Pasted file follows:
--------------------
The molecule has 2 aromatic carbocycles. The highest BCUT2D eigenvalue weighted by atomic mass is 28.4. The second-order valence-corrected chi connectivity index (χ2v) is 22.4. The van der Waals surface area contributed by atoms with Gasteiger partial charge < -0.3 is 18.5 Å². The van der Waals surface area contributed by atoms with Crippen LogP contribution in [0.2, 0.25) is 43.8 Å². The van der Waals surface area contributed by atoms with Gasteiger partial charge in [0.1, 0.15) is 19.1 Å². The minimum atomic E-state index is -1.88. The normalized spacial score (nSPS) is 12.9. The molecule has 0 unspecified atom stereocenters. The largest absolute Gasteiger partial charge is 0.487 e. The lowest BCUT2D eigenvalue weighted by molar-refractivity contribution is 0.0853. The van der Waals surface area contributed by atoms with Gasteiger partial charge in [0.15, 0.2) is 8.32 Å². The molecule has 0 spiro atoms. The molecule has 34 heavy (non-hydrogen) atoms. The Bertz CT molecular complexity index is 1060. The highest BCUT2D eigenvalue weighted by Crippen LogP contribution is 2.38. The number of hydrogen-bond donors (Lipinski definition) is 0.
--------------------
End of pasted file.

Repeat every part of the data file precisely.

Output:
The molecule has 2 aromatic carbocycles. The highest BCUT2D eigenvalue weighted by atomic mass is 28.4. The second-order valence-corrected chi connectivity index (χ2v) is 22.4. The van der Waals surface area contributed by atoms with Gasteiger partial charge < -0.3 is 18.5 Å². The van der Waals surface area contributed by atoms with Crippen LogP contribution in [0.2, 0.25) is 43.8 Å². The van der Waals surface area contributed by atoms with Gasteiger partial charge in [0.1, 0.15) is 19.1 Å². The minimum atomic E-state index is -1.88. The normalized spacial score (nSPS) is 12.9. The molecule has 0 unspecified atom stereocenters. The largest absolute Gasteiger partial charge is 0.487 e. The lowest BCUT2D eigenvalue weighted by molar-refractivity contribution is 0.0853. The van der Waals surface area contributed by atoms with Gasteiger partial charge in [0.15, 0.2) is 8.32 Å². The molecule has 0 spiro atoms. The molecule has 34 heavy (non-hydrogen) atoms. The Bertz CT molecular complexity index is 1060. The highest BCUT2D eigenvalue weighted by Crippen LogP contribution is 2.38. The number of hydrogen-bond donors (Lipinski definition) is 0.